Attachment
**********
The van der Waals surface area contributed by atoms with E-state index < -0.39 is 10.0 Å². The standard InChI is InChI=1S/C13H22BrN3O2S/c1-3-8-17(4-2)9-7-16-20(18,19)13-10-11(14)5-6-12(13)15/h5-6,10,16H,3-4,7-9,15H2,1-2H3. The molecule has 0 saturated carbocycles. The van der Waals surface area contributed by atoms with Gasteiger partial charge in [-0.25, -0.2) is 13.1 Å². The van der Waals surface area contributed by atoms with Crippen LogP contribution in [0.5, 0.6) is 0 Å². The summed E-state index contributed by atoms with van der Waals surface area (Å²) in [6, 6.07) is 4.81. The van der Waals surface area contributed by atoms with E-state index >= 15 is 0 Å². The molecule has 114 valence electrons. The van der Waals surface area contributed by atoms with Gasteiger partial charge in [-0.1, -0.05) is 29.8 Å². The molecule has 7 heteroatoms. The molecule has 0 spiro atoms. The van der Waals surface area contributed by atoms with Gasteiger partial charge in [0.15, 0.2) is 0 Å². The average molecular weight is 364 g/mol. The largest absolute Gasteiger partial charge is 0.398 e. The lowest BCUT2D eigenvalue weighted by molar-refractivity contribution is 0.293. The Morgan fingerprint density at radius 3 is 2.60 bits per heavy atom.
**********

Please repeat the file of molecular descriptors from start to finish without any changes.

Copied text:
The van der Waals surface area contributed by atoms with E-state index < -0.39 is 10.0 Å². The standard InChI is InChI=1S/C13H22BrN3O2S/c1-3-8-17(4-2)9-7-16-20(18,19)13-10-11(14)5-6-12(13)15/h5-6,10,16H,3-4,7-9,15H2,1-2H3. The molecule has 0 saturated carbocycles. The van der Waals surface area contributed by atoms with Gasteiger partial charge in [-0.25, -0.2) is 13.1 Å². The van der Waals surface area contributed by atoms with Crippen LogP contribution in [0.5, 0.6) is 0 Å². The summed E-state index contributed by atoms with van der Waals surface area (Å²) in [6, 6.07) is 4.81. The van der Waals surface area contributed by atoms with E-state index >= 15 is 0 Å². The molecule has 114 valence electrons. The van der Waals surface area contributed by atoms with Gasteiger partial charge in [-0.1, -0.05) is 29.8 Å². The molecule has 7 heteroatoms. The molecule has 0 spiro atoms. The van der Waals surface area contributed by atoms with Gasteiger partial charge in [0.15, 0.2) is 0 Å². The average molecular weight is 364 g/mol. The largest absolute Gasteiger partial charge is 0.398 e. The lowest BCUT2D eigenvalue weighted by molar-refractivity contribution is 0.293. The Morgan fingerprint density at radius 3 is 2.60 bits per heavy atom.